When one of my coworkers died in her chair, I realized that it could be me and I would never have pursued what I truly wanted to do: write.
This week is my three-year anniversary of leaving my job to pursue writing. It was a very good job working with people I truly liked, and offered a lot of opportunities. But it came with a cost. At the end I worked very long hours for projects that demanded my intelligence, endurance, engagement, and empathy every day. It was exhilarating and exhausting. Critically, it left me no time or energy to write.
The first six months after I left, I mostly slept and recovered from my job. After that I started writing in earnest. I learned that I didn’t know enough about writing fiction to do it well. The last two years have been mostly a self-designed educational path. My husband calls it my self-designed grad school for writers. (His love and support have been phenomenal. I am so lucky to be with him.)
Writing well is hard. Lots of people do it while raising small children or working demanding jobs and I am in awe of them. I don’t think I could have.
It’s hard in the way that all new endeavors that require intelligence and empathy are hard. It’s hard because it takes time to learn. It’s hard because you have to wake up and do it when no one else cares what you produce that day. It’s hard because the world is endlessly fascinating, a glittering distraction. And it’s hard because it can feel like an endless series of failures.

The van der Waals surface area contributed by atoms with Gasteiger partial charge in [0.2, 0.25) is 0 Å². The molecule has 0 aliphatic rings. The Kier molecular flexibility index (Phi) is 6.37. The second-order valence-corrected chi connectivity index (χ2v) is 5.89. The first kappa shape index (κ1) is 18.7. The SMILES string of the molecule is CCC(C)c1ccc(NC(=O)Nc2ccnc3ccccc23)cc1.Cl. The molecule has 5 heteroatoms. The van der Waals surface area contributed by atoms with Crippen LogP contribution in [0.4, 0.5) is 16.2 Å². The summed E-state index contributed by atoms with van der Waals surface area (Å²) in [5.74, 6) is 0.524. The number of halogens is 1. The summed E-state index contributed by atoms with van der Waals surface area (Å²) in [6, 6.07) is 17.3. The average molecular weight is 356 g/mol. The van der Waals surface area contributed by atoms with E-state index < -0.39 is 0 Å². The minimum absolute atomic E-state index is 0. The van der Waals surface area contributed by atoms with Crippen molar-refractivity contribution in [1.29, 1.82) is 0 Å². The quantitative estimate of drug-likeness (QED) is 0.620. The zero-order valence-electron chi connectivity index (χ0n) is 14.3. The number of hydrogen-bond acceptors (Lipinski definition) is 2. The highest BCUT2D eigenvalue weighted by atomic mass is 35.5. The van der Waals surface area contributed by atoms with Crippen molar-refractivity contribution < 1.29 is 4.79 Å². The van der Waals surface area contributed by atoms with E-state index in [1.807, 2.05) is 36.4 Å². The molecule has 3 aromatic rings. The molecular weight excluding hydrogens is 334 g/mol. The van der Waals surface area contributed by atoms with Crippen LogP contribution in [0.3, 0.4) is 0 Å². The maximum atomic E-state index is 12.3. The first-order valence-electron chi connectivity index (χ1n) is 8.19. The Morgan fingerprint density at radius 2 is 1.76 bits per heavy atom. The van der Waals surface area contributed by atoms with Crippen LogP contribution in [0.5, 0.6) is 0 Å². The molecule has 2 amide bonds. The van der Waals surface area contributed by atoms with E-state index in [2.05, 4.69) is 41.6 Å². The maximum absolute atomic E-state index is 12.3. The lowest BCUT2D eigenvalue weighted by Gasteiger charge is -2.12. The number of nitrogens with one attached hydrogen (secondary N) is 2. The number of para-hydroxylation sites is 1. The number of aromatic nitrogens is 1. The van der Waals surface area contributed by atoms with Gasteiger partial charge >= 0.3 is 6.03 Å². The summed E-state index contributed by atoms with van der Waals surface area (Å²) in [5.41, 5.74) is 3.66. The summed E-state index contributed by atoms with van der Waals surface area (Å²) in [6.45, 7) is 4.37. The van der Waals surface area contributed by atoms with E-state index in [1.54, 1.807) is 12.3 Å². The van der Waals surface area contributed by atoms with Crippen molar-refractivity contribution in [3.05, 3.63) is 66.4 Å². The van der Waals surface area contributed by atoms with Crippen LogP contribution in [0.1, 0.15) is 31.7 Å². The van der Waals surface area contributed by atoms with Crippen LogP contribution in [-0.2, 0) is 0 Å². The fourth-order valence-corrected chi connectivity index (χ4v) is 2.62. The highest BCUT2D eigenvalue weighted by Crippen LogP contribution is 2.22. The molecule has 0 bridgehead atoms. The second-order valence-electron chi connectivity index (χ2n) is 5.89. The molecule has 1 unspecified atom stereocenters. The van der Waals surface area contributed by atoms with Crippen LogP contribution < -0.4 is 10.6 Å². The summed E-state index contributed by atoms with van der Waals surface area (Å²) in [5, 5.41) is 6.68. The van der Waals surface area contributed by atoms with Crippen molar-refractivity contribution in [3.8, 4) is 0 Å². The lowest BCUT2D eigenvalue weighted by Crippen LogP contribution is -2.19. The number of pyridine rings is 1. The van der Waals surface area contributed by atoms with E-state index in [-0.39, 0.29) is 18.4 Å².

There is a quote by Ira Glass, beautifully rendered in comic form by Zen Pencils. (I’ll put the quote here, but you will enjoy it more if you see the comic Zen Pencils did, so I recommend you click.)
“Nobody tells this to people who are beginners, I wish someone told me. All of us who do creative work, we get into it because we have good taste. But there is this gap. For the first couple years you make stuff, it’s just not that good. It’s trying to be good, it has potential, but it’s not. But your taste, the thing that got you into the game, is still killer. And your taste is why your work disappoints you. A lot of people never get past this phase, they quit.
Most people I know who do interesting, creative work went through years of this. We know our work doesn’t have this special thing that we want it to have. We all go through this. And if you are just starting out or you are still in this phase, you gotta know its normal and the most important thing you can do is do a lot of work. Put yourself on a deadline so that every week you will finish one story. It is only by going through a volume of work that you will close that gap, and your work will be as good as your ambitions. And I took longer to figure out how to do this than anyone I’ve ever met. It’s gonna take awhile. It’s normal to take awhile. You’ve just gotta fight your way through.”
I’m fighting my way through the early stages of learning and producing salable fiction with the support of my family and my writing friends. I’m doing the work. I’m not making a living because I’m not good enough.
I will be. This year is the first time I’ve produced fiction to a deadline. Next year’s plans are even more ambitious.
I’m learning as fast as I can. I hope that some of you will join me on the weather-blown ship that is my writing career. That’s not a storm ahead. It’s a portal into another world and I’m heading straight into it.
Be well, friends!